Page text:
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The Atomic Arcade



Arcades today are in a unique place, seeing copy-cat models with no supervision at almost every mall die off, while independently owned businesses are now rising and flourishing. --- The Game Grid in West Valley serves as a perfect example that putting effort into the place will bring people in droves. But for those not looking for the latest title but who are interested in a throwback experience, there's a little spot on Highland Drive you might wanna check out.


The Atomic Arcade opened up earlier this month with a roomful of classic titles from the '80s to the early '90s, all cleaned up and in near-perfect condition. Almost like a scene from Tron (with a working version of Tron in the room), the arcade offers up a chance for people to relive the electronic-gaming boom with a fistful of quarters and late-night hours. Today, we chat with owner Chris Wright about his career in arcades, starting up the new business and thoughts on gaming today.

Chris Wright


The Atomic Arcade on Facebook

 Gavin: Hey, Chris. First off, tell us a little bit about yourself.

Chris: I grew up in Sandy when it was sagebrush and sand dunes, I played games like Tempest, Asteroids, Donkey Kong, Pac Man, you name it, and the local Reams always had the newest and coolest stuff as it came out.


Gavin: How did you first get into video gaming, and what were some of the first games you really enjoyed?

Chris: The first favorites I remember were from a place on 90th South by the freeway called Me-N-Willey's. It was an arcade pizza place with Western town-themed booths -- one was in a jail, another was in a bank, etc. -- that had tons of cool games. I couldn't get enough of Crossbow, Battlezone, Sea Wolf, Carnival, Stunt Cycle, Fire Truck and Berzerk. I liked Sprint 8 and Discs of Tron at Lagoon. Then there was the 49th Street Galleria with its three "pits" of games, a whole downstairs and upstairs full of games -- my first kiss was on top of those stairs! -- and more chocked in the bowling alley, batting cages, skating rink, and mini-golf areas. They had Marble Madness, Discs of Tron, Tron, a Spy Hunter cockpit, a Star Wars cockpit, Black Knight 2000, Dragon's Lair, Cliff Hanger, so many I can't even remember! Back then, my friends and I played Atari to get a little taste of the arcade at home. Everything was rated by how close to the real arcade game it was. Of course, we liked Kaboom! and Miner 2049'er, but they didn't have the ominous officialness or the risk and limit of financial loss the arcade had. Remember, 25 cents was a lot to someone who only made 13 quarters an hour, let alone to a kid who made nothin'. 75 cents for Dragon's Lair was insane!!! I found M.A.M.E. while I was using the advanced-at-the-time Power Macs and PCs at the Kinko's I worked at. I ran across the Atari emulator Stella, and later did a search on Lycos to see if there was anything similar that could play Star Wars from the arcade. I was in disbelief when I found out that you could, on a new emulator made for a school thesis project by Nicolai Samora. I was blown away to see Star Wars come alive and work. I never thought I would ever see it again. As far as I  thought, it was a long-gone sweet memory.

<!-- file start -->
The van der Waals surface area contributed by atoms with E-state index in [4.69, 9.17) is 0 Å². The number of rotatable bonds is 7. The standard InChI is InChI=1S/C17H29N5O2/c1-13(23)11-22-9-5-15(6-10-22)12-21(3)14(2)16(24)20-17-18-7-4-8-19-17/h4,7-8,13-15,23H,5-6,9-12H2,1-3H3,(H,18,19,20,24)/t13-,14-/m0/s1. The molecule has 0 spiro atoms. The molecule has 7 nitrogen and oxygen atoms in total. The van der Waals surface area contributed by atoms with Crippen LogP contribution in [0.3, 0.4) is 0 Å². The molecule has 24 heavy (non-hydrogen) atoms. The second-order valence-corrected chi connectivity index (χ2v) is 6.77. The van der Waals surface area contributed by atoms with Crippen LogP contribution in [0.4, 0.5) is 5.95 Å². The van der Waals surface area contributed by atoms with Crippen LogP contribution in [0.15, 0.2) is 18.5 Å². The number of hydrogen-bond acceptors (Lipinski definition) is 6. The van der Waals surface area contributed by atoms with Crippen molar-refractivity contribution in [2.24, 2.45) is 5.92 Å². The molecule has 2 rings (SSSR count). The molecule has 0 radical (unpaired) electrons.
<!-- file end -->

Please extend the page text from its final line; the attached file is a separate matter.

Gavin: What got you interested in being a part of arcades, and what was the biggest influence for you to seek a career in gaming?